The Caravan at the Edge of Doom is hitting the shelves, we LOVED it! So we asked Jim Beckett to pop into My Book Corner to tell us how teaching has influenced his writing…
Like many children’s books, The Caravan at the Edge of Doom is set during the school holidays. I suspect it’s no coincidence that my imagination sought an escape from school for Harley’s first adventure…
My teaching experience has been in the secondary phase, 11-18. I vaguely remember a lecture during my teacher training in which the primary phase was likened to a CIRCLE, a nurturing family, small, intimate, familiar and cosy, surrounding and protecting the child – while secondary schools were big, impersonal, hierarchical TRIANGLES. This struck me as a depressingly convincing distinction – and eighteen years later, I’ve not really been persuaded otherwise. Secondary schools are designed to be hierarchical, serious places – determinedly seeking to prepare young people for “real life” and other such nonsense. Personally, I had a great time at secondary school – and I reckon most of the teenagers I’ve taught have had a good laugh with their friends too.
As teacher, you’re typecast as Authority – an obstacle to children’s fun – at times, an outright villain. Sometimes, you might get to be a mentor – but all too often you’re the curmudgeonly oppressor; the pompous buffoon getting hot under the collar. For me, writing middle grade has been an opportunity to play the underdog once again. A chance to slough off the mantle of authority, and, through imagination, to resist and rebel!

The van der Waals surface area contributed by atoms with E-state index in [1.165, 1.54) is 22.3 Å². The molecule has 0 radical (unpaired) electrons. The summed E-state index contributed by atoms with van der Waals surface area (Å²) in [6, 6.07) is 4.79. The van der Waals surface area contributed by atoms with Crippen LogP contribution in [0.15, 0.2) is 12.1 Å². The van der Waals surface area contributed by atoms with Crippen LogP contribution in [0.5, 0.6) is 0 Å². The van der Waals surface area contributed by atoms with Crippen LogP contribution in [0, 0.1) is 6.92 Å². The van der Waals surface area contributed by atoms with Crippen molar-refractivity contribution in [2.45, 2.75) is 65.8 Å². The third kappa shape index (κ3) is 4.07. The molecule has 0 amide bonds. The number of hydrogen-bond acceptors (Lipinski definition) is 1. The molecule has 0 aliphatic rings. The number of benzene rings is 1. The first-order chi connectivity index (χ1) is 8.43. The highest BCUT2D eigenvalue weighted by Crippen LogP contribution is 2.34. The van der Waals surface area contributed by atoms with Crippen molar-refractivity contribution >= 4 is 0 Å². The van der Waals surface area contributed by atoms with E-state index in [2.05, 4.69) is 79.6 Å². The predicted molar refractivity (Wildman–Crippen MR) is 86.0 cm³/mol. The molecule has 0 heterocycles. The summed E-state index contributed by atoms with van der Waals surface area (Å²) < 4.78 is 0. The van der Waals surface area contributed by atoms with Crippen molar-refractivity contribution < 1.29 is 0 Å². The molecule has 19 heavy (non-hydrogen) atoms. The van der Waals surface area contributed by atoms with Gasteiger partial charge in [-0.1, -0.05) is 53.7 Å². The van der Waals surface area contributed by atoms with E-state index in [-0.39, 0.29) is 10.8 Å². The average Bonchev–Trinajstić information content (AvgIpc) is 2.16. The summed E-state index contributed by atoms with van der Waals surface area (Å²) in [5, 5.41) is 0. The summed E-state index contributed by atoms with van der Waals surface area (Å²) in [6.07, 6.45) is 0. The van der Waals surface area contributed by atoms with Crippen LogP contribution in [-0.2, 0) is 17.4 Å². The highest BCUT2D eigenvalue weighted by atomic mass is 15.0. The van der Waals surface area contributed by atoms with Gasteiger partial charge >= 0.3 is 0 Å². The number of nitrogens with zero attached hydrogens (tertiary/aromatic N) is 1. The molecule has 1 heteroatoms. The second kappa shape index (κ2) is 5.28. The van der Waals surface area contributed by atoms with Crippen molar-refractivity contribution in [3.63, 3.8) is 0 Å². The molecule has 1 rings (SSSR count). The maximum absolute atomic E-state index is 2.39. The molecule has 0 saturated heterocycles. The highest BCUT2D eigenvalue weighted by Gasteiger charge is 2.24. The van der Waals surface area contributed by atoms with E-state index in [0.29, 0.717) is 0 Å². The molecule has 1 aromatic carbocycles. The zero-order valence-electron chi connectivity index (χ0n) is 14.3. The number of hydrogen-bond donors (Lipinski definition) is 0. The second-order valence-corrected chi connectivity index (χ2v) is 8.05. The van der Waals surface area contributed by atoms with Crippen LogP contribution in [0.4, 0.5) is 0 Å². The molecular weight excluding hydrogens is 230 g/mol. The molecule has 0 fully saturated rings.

(Though unfortunately, it turns out The Author is just about the most omnipotent Authority of all. Creating and destroying worlds, making up endless RULES that you’re then expected to adhere to…)
One of the best pieces of advice I received as a beginning teacher was ‘Teaching is messy; get used to it’. Many teachers have to overcome an instinct for perfectionism; there simply isn’t time to make things as polished as you’d like them to be. The requirement to accept messiness and imperfection is a big compromise. As a writer, it’s a relief to be able to indulge a professional (and personal) desire for pedantry and precision. Teaching has also taught me to be VERY grateful for the chance to be remunerated for being quietly creative in Costa.
A teacher is expected to entertain, “control” and inspire, whilst being accountable for why any given child is too loud or too quiet or too vomiting into another child’s hood. According to studies, the average classroom teacher makes between umpteen and too many decisions per minute. Inevitably, some of these decisions aren’t the best – there’s no time for reflection. Writing can feel like the opposite experience: an endless series of agonisingly over-deliberated choices. (This word? That word? Chapter break here? There? Will anyone care? YES! They absolutely will! Sleep can wait; let’s mull over that semicolon forever.)
Famously, writers have to cope with years of rejection. Teachers have to cope with a lot more. So please, email a teacher today. Thank them for the incredible job they’re doing for a child in your life. One line. Go on, please.
Finally, it is worth reiterating that spending time with young people is an enormous privilege. Moreover, it keeps you grounded – mainly by reminding you how old and out of touch you are. For years, teenagers have filled me with hope for the future. Their compassion and idealism is inspirational. And the great news is that my first cohort are in their thirties now, so the New World Order should be kicking in real soon.
Read Sarah Broadley’s review of The Caravan at the Edge of Doom here.